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Please use this identifier to cite or link to this item: http://repository.li.mahidol.ac.th/dspace/handle/123456789/26416
Title: Genomic organization and putative promoters of highly conserved glutathione S-transferases originating by alternative splicing in Anopheles dirus
Authors: Saengtong Pongjaroenkit
Kanya Jirajaroenrat
Chanikarn Boonchauy
Umnaj Chanama
Somphob Leetachewa
La aied Prapanthadara
Albert J. Ketterman
Mahidol University
The Institute of Science and Technology for Research and Development, Mahidol University
Chiang Mai University
Keywords: Agricultural and Biological Sciences;Biochemistry, Genetics and Molecular Biology
Issue Date: 1-Jan-2001
Citation: Insect Biochemistry and Molecular Biology. Vol.31, No.1 (2001), 75-85
Abstract: The genomic DNA of a GST class I alternative splicing gene has been characterized from Anopheles dirus, a Thai malaria vector. This gene organization is highly conserved in An. dirus and Anopheles gambiae (aggstlα), with >80% nucleotide identity in the coding region. Their gene organization contains six exons for four mature GST transcripts, which share exon 1 and exon 2 but vary between four different exon 3 sequences (exon 3A-3D). The deduced amino acid sequence of the GST transcripts from these two genes also shows very high conservation, with 85-93% identity for each orthologous gene. Two putative promoters and possible regulatory elements were predicted by a combination of the TSSW and MatInspector programs. The Ad214 promoter is proposed to be involved in developmental stage regulation. The Ad2112 promoter would appear to respond to intra- or extracellular stimuli. These two Anopheline species appear to have diverged in the distant past based on gene neighbors and phylogenetic data, yet these GST genes are still conserved. Therefore it is highly probable that this GST gene organization has one or more important roles. © 2001 Elsevier Science Ltd.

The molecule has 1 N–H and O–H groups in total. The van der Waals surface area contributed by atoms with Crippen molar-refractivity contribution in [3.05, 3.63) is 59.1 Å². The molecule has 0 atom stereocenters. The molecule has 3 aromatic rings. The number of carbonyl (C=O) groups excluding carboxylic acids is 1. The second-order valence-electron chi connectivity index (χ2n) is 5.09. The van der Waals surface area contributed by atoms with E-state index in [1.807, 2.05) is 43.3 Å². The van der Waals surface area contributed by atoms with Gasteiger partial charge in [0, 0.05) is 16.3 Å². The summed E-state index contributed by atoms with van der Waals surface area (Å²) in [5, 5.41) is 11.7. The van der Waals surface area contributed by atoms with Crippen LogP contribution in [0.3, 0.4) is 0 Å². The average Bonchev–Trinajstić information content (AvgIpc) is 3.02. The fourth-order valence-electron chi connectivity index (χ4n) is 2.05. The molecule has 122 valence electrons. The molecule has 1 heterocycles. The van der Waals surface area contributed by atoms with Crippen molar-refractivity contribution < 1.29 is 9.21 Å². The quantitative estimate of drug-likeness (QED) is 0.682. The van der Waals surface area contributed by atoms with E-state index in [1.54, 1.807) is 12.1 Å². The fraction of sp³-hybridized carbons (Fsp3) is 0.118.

URI: https://www.scopus.com/inward/record.uri?partnerID=HzOxMe3b&scp=0035188116&origin=inward
http://repository.li.mahidol.ac.th/dspace/handle/123456789/26416
ISSN: 09651748
Appears in Collections:Scopus 2001-2005

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